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Ah, the joys of summer with its blooming flower beds, thriving gardens and rich colours and scents that stimulate our senses. But summer also means exposure to certain wild plants, like ragweed and poison ivy, which can spoil some of that seasonal enjoyment. Let’s learn more about them.
Ragweed (Ambrosia artemisiifolia), a very widespread plant, is one of the leading causes of hay fever, also known as seasonal allergic rhinitis (as opposed to perennial allergic rhinitis, which lasts all year). Only people allergic to its pollen will present allergy symptoms, including:
With its green, jagged leaves similar to those of the carrot plant, ragweed is easy to recognize. It can reach a height of 1.5 metres. It starts growing in May, blossoms in July and pollinates from August to October, which is when it causes hay fever symptoms. It then dies in fall, after the first frost. Ragweed is commonly found in southern Quebec (Outaouais, Montreal and Montérégie), where it grows in urban areas, agricultural fields and along highways.
If you have hay fever, there are precautions you can take to limit your exposure to ragweed pollen and minimize its impact:
There are many over-the-counter medications that work well to relieve allergy symptoms:
Poison ivy (Toxicodendron radicans) grows along the edges of wooded areas, riverbanks and highways. It is known for the painful, itchy skin rash (contact dermatitis) it causes due to a substance called urushiol found in its sap.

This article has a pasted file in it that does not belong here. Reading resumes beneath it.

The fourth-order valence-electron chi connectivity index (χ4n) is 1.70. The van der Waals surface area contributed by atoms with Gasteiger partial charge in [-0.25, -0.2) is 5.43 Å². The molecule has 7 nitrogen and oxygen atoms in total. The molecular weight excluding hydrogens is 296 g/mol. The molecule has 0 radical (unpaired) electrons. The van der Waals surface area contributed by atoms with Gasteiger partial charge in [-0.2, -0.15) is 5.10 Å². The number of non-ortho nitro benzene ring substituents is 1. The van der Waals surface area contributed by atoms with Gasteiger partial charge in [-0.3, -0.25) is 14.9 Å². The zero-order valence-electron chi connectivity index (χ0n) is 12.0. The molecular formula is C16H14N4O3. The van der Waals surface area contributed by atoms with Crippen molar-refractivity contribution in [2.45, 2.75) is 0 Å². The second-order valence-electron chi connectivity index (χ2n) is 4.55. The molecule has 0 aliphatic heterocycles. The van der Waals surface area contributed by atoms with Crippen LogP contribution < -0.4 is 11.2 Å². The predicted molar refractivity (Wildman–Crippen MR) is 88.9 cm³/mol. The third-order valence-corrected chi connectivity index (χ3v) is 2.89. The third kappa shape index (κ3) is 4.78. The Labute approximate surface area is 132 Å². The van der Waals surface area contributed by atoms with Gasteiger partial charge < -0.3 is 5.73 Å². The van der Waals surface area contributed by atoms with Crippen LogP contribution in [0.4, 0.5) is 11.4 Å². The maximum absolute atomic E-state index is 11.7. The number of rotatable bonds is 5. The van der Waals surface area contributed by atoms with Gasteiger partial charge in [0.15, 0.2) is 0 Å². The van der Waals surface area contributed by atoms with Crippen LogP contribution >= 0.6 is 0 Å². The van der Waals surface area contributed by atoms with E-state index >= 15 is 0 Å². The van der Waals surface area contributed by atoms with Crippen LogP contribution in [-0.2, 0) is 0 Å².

The reaction to poison ivy is a type of allergy, which means you may not develop symptoms the first time you are exposed to it, but rather the second time. Symptoms generally start 24 to 48 hours after direct or indirect (e.g. touching the contaminated fur of an animal) contact and include:
It takes 7 to 15 days for symptoms to disappear. Remember that most people will develop a reaction to poison ivy.
Poison ivy is a perennial plant that can grow as a climbing or trailing vine or a shrub. It produces small white berries in September and its leaves are reddish in the spring, dark green in the summer and multicoloured in the fall. Each of its leaves has three almond-shaped leaflets.
If you have a poison ivy rash, talk to your family pharmacist. He or she may suggest one of the following treatments to help relieve the itchiness:
If symptoms are severe or widespread, if you develop infection (pain and pus) or fever, be sure to see your doctor. You may need antibiotics.
Your family pharmacist is well qualified to give you the right advice when you run into minor health problems. Just ask!
[UNIPRIX] - The information contained herein is provided for informational purposes only and is not intended to provide complete information on the subject matter or to replace the advice of a health professional. This information does not constitute medical consultation, diagnosis or opinion and should not be interpreted as such. Please consult your health care provider if you have any questions about your health, medications or treatment.